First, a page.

MADRID, Nov. 9, 2015 /PRNewswire-USNewswire/ -- The Global Consensus on preventing and countering violent extremism - reached on Wednesday, 28 October, by high level experts and policy makers from around the world - includes a section on the importance of religious leaders in the efforts to put an end to this current scourge. The document acknowledges that "religion can be a force for good" and that religious leaders have the responsibility to be role models, promote interfaith dialogue and engage with disenfranchised youth.
The Global Consensus calls on religious educators to "offer people a firm grounding not only in their own religious tradition but also in universal human values and tolerance," and argues that when they fail to promote tolerance within and amongst religions, they are contributing to "radical and narrow mind-sets that make extremist ideologies resonate".
The Global Consensus is the main outcome of the conference "Madrid+10: The Policy Dialogue on Preventing and Countering Violent Extremism," which gathered over 250 global policymakers and high-level experts in Madrid from 27 to 28 October 2015. The International Dialogue Centre (KAICIID), together with the European Commission, the US Department of State and the Spanish Ministry of Foreign Affairs, among other partners, supported the two-day meeting organised by the Club de Madrid and the International Centre for the Study of Radicalisation (ICSR) at King's College London.
At the opening plenary on new approaches towards preventing violent extremism, KAICIID Secretary General, Faisal Bin Muaammar, called on the participants to involve religious leaders in peacebuilding and to use dialogue to end violence on the name of religion. "Dialogue is one of the best tools to solve problems and it is not an expensive one," he said. The SG emphasized the need of joining forces internationally to fight radicalisation and urged policy makers to address the root causes of extremism: "We have chosen to use military solutions, but blood brings only blood."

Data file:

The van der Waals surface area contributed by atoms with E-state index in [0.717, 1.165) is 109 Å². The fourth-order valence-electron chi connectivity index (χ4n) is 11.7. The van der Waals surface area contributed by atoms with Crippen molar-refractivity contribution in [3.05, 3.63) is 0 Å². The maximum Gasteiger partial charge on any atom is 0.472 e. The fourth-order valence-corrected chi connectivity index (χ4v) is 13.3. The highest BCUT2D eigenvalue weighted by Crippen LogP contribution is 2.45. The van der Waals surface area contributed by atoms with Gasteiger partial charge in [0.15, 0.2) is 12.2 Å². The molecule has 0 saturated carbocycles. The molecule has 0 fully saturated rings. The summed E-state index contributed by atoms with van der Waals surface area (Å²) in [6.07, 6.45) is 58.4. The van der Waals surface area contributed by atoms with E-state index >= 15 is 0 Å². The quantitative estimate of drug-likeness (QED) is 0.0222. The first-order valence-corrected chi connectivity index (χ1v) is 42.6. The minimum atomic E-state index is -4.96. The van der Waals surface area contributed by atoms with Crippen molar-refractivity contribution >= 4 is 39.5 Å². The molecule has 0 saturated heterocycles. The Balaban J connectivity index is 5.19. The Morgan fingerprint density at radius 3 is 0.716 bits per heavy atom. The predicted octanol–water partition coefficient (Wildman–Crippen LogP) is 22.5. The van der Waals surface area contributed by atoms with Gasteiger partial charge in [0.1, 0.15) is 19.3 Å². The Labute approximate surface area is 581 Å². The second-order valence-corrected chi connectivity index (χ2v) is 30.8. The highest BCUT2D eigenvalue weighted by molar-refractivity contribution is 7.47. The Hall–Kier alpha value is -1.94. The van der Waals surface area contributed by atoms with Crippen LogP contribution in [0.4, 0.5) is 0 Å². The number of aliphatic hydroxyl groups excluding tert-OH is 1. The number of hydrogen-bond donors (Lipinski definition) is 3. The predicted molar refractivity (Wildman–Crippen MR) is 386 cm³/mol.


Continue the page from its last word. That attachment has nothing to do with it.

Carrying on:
The Centre contributed to the Global Consensus through the participation of its experts in the Working Groups on "Faith and Values" and "Politics and Identity". KAICIID Deputy Secretary General for External Affairs, Amb. Alvaro Albacete, and the Senior Adviser, Prof. Mohammed Abu-Nimer, submitted and discussed proposals that were later reflected in the policy document, such as the importance of interreligious dialogue and the role of religious leaders. The Global Consensus can now be subscribed by individuals around the world and be used by countries and civil society groups as a benchmark and an authoritative guidance for the prevention and countering of violent extremism.
During the Madrid+10 Policy Dialogue, the Centre hosted two workshops on building peace through interreligious dialogue. They included interviews with former Prime Minister Magne Bondevik (Norway) and former Presidents Rexhep Meidani (Albania) and Luis Alberto Lacalle (Uruguay) on the role of religious leaders in peacebuilding. The sessions - centred on the Central African Republic and Iraq and Syria - brought together policy makers and religious leaders from those countries to discuss their contributions to conflict prevention and resolution.
During the conference, many speakers referred to the importance of dialogue in the fight against violent extremism. Spanish Foreign Minister Jose Manuel Garcia Margallo discussed the need of working on different fronts, including interreligious and intercultural dialogue and, more specifically, referred to KAICIID's work. Manuela Carmena, Mayor of Madrid, said: "we should always keep our hopes in dialogue, for that will allow us to have people educated for peace."
Important speakers also advocated for the inclusion of non-traditional actors in the efforts against extremism. King Felipe VI of Spain called on the inclusion of youth, women and civil society. "Military means are not enough. A strategy with non-conventional measures is necessary," he said. UN Secretary General, Ban Ki Moon, addressed religious leaders: "Please be courageous and do your work. When your followers use religion in a wrong way, you must speak out." Jorge Fernandez Diaz, Minister of Interior of Spain, also urged to "work with religious communities, since only from the grassroots it is possible to counter violent radicalization".
More information on KAICIID's participation in the Madrid+10 Policy Dialogue can be found here.
The International Dialogue Centre is the intergovernmental organization that uses dialogue to build peace in conflict areas. The founding states of the Centre are Austria, Saudi Arabia and Spain. The Holy See is the Founding Observer. Prominent representatives from five major world religions make up the nine-member Board of Directors. The Board designs and supervises the Centre's programs.
About Club de Madrid
The Club de Madrid is an independent non-profit organization composed of more than 100 former presidents and prime ministers from 70 democratic countries. The Club de Madrid responds to a growing demand for support to address a number of challenges in democratic governance by providing the experience and valuable leadership of its members.
ICSR's mission is to bring together knowledge and leadership. Producing first class, rigorous research, our aim is to educate the public and help policymakers and practitioners find more intelligent solutions in dealing with radicalization and political violence.